Best Regards

Stefanos BeligiannisRural & Survey Engineer MSc

On Thursday, August 10, 2017, 3:01:11 PM GMT+3, Thomas Knudsen <knudsen.thomas at gmail.com> wrote:

Duncan (and daan),
Yes, map projections are mathematical functions, while reference frame shifts are geophysical/geodetical transformations.
The latter are, however, also *in practice* represented by sequential application of parameterized mathematical functions, drawn from a rather limited gamut - basically consisting of Helmert, Horner, Molodensky, Grid interpolation and ellipsoidal/cartesian transformation.
All of these fundamental operations are architecturally similar to the map projection functions of the original libproj, and are implemented in a similar way.
Hence, what Kristian Evers and I have done over the last 18 months is technically to add 5 (or so) new projections to the original libproj.
To string the stuff together, we designed the pipeline metaphor, which is also materialized as just another projection.
So we have added what amounts to a few more projections to the library. These can be used or ignored, in the same way you may ignore the Transverse Mercator implementation if you are only interested in the Lambert Conformal Conic (You can probably even compile a version of the library leaving most of the “pseudoprojections” out).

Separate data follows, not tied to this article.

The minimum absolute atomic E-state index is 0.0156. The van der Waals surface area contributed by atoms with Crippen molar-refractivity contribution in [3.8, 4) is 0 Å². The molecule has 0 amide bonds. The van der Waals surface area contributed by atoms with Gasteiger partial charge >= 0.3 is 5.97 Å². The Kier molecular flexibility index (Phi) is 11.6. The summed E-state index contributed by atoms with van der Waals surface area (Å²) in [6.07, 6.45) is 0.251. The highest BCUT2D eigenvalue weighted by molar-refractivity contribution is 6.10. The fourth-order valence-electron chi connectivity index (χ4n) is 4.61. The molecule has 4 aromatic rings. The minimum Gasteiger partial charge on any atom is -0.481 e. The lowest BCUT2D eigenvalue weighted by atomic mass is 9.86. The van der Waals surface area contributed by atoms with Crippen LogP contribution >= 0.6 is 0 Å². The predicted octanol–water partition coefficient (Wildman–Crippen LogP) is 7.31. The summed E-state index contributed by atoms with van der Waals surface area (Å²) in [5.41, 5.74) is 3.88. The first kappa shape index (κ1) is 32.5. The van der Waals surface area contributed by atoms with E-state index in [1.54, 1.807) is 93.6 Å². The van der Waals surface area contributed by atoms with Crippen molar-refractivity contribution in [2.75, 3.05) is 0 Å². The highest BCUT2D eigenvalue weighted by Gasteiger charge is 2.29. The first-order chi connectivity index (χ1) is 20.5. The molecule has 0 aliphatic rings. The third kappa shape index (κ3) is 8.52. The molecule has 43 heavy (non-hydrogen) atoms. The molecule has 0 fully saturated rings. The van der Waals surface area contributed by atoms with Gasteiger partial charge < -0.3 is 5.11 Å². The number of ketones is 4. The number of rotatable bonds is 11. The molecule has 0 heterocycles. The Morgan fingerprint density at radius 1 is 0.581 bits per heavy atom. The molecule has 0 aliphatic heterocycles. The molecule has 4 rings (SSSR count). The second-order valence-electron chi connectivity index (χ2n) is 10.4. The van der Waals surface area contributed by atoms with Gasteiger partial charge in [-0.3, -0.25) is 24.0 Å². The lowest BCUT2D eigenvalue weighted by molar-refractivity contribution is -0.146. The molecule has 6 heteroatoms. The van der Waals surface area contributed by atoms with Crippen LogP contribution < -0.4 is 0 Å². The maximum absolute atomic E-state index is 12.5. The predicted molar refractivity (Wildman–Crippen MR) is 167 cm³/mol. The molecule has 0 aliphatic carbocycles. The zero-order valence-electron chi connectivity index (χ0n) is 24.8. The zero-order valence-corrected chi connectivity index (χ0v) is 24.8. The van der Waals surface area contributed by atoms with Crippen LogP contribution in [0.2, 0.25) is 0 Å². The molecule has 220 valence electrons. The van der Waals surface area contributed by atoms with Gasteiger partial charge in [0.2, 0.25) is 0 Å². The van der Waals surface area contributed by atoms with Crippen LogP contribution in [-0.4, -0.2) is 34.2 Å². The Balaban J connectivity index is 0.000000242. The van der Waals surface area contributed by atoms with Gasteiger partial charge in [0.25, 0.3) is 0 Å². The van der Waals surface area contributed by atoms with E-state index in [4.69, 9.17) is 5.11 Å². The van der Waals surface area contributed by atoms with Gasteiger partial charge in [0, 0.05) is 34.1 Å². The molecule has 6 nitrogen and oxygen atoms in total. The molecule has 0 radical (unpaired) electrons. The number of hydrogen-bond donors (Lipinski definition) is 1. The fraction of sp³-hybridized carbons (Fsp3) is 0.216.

All parameters for implementing actual reference frame transformations *are stored in parameter files, not in the library per se*.
If you are *not interested* in reference frame shifts, the code supporting reference frame shifts will *not affect you*. And the parameter files will only affect you through the (limited) disk space required. But you are not forced to install them anyway.
So if you are *not interested* in reference frame shifts, please *ignore the matter* and stop arguing against stuff that will *not affect you*. This stuff is certainly useful for a range of other people.
Should we want to follow daan’s recipe of splitting the reference frame handling entirely from the projection library, we would have to duplicate most of the well tested libproj infrastructural architecture into another library, which would, in most cases, be used in applications also depending on libproj.
Simply leveraging the existing infrastructure and adding a handful of pseudoprojections was definitely the way to go. Especially since the libproj architecture makes it possible to do so in a neat and non-intrusive way.